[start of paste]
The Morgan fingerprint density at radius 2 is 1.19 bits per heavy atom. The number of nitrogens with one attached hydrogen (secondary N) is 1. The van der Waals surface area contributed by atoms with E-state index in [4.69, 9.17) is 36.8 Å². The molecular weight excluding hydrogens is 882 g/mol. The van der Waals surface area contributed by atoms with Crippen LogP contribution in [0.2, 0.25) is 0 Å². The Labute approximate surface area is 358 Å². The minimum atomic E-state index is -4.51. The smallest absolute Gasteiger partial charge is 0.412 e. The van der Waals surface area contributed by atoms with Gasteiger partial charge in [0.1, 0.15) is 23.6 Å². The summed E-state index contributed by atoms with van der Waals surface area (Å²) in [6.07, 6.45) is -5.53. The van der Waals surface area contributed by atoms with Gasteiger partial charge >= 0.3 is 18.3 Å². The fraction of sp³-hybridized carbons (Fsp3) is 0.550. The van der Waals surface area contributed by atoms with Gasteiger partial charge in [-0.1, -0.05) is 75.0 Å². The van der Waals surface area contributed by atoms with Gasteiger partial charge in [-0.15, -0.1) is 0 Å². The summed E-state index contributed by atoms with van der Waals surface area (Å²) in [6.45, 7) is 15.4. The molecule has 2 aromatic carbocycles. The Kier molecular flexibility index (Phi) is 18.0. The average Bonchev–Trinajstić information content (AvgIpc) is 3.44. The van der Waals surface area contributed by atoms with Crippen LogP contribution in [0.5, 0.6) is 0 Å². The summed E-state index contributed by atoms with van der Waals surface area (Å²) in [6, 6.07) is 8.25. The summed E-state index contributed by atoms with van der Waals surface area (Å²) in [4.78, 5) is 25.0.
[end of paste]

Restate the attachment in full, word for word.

The Morgan fingerprint density at radius 2 is 1.19 bits per heavy atom. The number of nitrogens with one attached hydrogen (secondary N) is 1. The van der Waals surface area contributed by atoms with E-state index in [4.69, 9.17) is 36.8 Å². The molecular weight excluding hydrogens is 882 g/mol. The van der Waals surface area contributed by atoms with Crippen LogP contribution in [0.2, 0.25) is 0 Å². The Labute approximate surface area is 358 Å². The minimum atomic E-state index is -4.51. The smallest absolute Gasteiger partial charge is 0.412 e. The van der Waals surface area contributed by atoms with Gasteiger partial charge in [0.1, 0.15) is 23.6 Å². The summed E-state index contributed by atoms with van der Waals surface area (Å²) in [6.07, 6.45) is -5.53. The van der Waals surface area contributed by atoms with Gasteiger partial charge >= 0.3 is 18.3 Å². The fraction of sp³-hybridized carbons (Fsp3) is 0.550. The van der Waals surface area contributed by atoms with Gasteiger partial charge in [-0.1, -0.05) is 75.0 Å². The van der Waals surface area contributed by atoms with Gasteiger partial charge in [-0.15, -0.1) is 0 Å². The summed E-state index contributed by atoms with van der Waals surface area (Å²) in [6.45, 7) is 15.4. The molecule has 2 aromatic carbocycles. The Kier molecular flexibility index (Phi) is 18.0. The average Bonchev–Trinajstić information content (AvgIpc) is 3.44. The van der Waals surface area contributed by atoms with Crippen LogP contribution in [0.5, 0.6) is 0 Å². The summed E-state index contributed by atoms with van der Waals surface area (Å²) in [6, 6.07) is 8.25. The summed E-state index contributed by atoms with van der Waals surface area (Å²) in [4.78, 5) is 25.0.